Strengthen NYS role in fighting extremism among youth
In the past two decades, youth have been at the heart of discourse on peace, security and conflict resolution, thanks to increasing recognition of youth’s vital role in sustaining peace and reducing violence, as opposed to just being treated as just passive “leaders of tomorrow”.
The idea of youth as key drivers of global peace and security was captured in the UN Security Council resolution of 2015 (SCR 2250) calling on countries to involve youth in decision-making on peace, security and conflict-management issues.
The UNSC resolution of 2018 (SCR 2419) also emphasizes the role of youth in negotiation and implementation of peace agreements.
Considering that violent extremism remains one of the biggest threats to international peace and security, youth cannot continue to be relegated to the periphery as the world struggles to contain the menace of extremism.
Nowhere is youth inclusion in the war on extremism more urgent than in Africa, where violent extremism is costing countries about Sh10 trillion annually, according to the UN.
Only last year, UNSC expressed growing concern over the threat posed by the surge in terrorism in Africa, calling for concerted effort in addressing it.
With 60 per cent of the African population being youth, extremists have reportedly intensified efforts at recruiting youth.
A 2017 study by the UN Development Programme (UNDP) pointed at lack of opportunities, marginalisation and exclusion as leading factors driving youth to extremist ideologies.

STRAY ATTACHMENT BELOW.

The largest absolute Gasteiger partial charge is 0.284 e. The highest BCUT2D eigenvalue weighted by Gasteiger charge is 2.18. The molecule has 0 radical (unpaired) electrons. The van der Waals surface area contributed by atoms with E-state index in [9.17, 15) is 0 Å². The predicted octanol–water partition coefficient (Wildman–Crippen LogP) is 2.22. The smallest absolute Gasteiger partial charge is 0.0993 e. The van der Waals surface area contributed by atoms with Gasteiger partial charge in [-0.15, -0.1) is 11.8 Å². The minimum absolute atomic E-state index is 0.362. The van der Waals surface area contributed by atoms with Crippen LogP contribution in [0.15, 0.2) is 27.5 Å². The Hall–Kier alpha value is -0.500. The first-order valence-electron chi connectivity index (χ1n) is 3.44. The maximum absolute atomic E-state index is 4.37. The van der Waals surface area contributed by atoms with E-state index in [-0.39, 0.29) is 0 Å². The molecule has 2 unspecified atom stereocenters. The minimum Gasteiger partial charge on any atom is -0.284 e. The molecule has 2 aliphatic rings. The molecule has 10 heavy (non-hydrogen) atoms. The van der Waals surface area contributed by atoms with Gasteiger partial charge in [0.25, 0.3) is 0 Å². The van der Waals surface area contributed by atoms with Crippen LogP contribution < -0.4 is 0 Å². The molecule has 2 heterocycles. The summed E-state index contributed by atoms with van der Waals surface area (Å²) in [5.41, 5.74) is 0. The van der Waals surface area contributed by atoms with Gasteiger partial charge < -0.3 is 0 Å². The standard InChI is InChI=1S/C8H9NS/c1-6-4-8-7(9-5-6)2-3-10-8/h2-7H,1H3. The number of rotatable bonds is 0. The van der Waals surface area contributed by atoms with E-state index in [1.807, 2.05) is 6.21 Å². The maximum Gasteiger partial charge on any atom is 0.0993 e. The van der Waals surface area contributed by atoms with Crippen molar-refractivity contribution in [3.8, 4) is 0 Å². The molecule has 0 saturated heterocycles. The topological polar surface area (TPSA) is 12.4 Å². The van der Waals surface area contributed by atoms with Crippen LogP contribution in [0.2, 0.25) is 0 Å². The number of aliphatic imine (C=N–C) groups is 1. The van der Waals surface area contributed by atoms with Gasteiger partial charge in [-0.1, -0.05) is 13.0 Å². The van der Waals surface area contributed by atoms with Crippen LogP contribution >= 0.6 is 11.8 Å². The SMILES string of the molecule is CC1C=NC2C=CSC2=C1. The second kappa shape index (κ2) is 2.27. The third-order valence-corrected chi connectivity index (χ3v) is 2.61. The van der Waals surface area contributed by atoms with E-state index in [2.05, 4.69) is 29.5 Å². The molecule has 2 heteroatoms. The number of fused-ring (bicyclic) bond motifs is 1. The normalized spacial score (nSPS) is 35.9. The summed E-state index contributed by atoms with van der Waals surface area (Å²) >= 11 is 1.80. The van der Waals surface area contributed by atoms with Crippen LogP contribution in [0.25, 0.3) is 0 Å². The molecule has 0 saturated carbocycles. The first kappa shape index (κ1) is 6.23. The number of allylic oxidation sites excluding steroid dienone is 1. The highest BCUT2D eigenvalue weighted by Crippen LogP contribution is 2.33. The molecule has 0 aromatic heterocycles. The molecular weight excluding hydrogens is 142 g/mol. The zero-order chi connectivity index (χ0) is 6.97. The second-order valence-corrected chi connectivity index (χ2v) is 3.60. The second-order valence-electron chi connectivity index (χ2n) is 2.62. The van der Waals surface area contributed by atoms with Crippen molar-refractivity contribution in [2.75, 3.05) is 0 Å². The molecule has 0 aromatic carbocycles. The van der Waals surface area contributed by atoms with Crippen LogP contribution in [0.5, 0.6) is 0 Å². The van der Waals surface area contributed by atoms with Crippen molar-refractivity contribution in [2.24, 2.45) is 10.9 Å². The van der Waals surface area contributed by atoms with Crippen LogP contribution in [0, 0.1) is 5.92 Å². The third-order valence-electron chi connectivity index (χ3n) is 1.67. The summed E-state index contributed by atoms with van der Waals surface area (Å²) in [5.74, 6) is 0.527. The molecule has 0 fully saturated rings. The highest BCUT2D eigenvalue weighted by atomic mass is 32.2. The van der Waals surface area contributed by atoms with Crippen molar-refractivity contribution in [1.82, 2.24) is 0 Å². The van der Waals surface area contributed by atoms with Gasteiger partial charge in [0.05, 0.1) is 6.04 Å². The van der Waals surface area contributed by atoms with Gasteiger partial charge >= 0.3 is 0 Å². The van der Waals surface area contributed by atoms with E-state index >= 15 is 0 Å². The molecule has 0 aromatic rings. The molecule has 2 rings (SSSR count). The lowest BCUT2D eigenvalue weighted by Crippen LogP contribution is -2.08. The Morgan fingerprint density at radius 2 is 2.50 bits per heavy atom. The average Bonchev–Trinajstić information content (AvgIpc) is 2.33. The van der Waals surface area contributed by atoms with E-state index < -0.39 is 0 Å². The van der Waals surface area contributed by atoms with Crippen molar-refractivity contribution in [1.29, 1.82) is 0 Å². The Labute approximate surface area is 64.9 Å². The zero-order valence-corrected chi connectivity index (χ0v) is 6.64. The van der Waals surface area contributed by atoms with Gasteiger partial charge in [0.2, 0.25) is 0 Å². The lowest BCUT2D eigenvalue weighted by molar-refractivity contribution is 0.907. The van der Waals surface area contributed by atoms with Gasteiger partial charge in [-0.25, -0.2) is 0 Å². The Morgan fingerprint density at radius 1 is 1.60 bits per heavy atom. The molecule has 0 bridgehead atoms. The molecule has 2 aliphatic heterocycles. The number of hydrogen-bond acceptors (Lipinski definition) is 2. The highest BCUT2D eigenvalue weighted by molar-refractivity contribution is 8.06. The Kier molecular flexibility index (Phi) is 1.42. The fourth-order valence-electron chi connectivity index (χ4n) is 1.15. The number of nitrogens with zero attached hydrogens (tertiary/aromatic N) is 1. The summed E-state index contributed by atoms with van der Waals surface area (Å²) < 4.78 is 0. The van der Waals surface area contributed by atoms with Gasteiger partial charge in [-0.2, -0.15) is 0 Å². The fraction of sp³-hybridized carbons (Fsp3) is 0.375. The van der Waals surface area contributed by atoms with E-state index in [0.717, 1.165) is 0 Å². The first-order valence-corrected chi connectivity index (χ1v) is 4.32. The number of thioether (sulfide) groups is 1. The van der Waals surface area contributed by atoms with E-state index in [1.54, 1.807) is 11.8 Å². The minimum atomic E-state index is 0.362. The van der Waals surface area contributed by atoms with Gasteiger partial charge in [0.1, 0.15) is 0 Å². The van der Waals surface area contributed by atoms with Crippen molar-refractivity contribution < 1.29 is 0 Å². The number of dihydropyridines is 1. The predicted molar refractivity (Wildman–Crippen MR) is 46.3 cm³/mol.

As a non-permanent member of UNSC, and as a country that has borne the brunt of terrorism, Kenya is uniquely positioned to play a leading role in addressing the problems from an African context.
This includes leveraging institutions such as the National Youth Service (NYS) in expanding opportunities for youth, and more critically, creating structures for systematic participation of youth in preventing and countering of violent extremism.
NYS Act of 2018 mandates the service to cooperate and assist the Kenya Defence Forces, National Police Service and other security agencies in dealing with public emergencies, disasters, wars and insurrections.
The Act thus confers a national security function on NYS. As such, the service has the capacity to act as a platform for strengthening youth involvement and participation in combating terrorism and violent terrorism as major national security threats. This is a preventive role.
NYS should partner with counties in training youth. The Act gives the NYS power to enter into partnerships with public and private bodies to establish, implement, monitor and finance training or employment programmes.
In this regard, the community cohort programme and others should be integrated into the County Action Plans on combating youth radicalisation to extremism right from the villages.
Apart from alleviating youth unemployment, such programmes serve to enhance community resilience to violence and other forms of extremism as they directly target the youthful population who are considered the most vulnerable to radicalisation.
NYS should also consider increasing the number of recruits from communities or localities considered prone to extremism.
Another proposal is to equip NYS recruits with PCVE skills to transform them into change agents at community, county and national level, promoting peace and security and actively engaging in conflict resolution.
That way, youth will play their rightful role in sustaining peace and securing the nation for generations. — The writer is an Advocate of the High Court of Kenya — [email protected].